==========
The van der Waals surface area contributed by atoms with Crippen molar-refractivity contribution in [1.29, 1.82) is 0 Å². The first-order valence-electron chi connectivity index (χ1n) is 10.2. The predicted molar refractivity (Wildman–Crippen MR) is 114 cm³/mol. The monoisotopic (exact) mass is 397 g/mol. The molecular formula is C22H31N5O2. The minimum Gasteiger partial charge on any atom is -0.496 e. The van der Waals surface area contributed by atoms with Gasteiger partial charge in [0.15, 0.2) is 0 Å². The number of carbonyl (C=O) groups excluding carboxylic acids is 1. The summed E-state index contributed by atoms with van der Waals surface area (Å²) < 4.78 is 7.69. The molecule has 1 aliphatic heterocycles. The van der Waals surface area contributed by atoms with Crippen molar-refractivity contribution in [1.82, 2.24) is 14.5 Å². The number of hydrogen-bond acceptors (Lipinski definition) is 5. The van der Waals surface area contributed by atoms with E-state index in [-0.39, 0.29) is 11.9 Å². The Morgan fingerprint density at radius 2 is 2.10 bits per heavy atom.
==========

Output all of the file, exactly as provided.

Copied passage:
The van der Waals surface area contributed by atoms with Crippen molar-refractivity contribution in [1.29, 1.82) is 0 Å². The first-order valence-electron chi connectivity index (χ1n) is 10.2. The predicted molar refractivity (Wildman–Crippen MR) is 114 cm³/mol. The monoisotopic (exact) mass is 397 g/mol. The molecular formula is C22H31N5O2. The minimum Gasteiger partial charge on any atom is -0.496 e. The van der Waals surface area contributed by atoms with Gasteiger partial charge in [0.15, 0.2) is 0 Å². The number of carbonyl (C=O) groups excluding carboxylic acids is 1. The summed E-state index contributed by atoms with van der Waals surface area (Å²) < 4.78 is 7.69. The molecule has 1 aliphatic heterocycles. The van der Waals surface area contributed by atoms with Crippen molar-refractivity contribution in [1.82, 2.24) is 14.5 Å². The number of hydrogen-bond acceptors (Lipinski definition) is 5. The van der Waals surface area contributed by atoms with E-state index in [-0.39, 0.29) is 11.9 Å². The Morgan fingerprint density at radius 2 is 2.10 bits per heavy atom.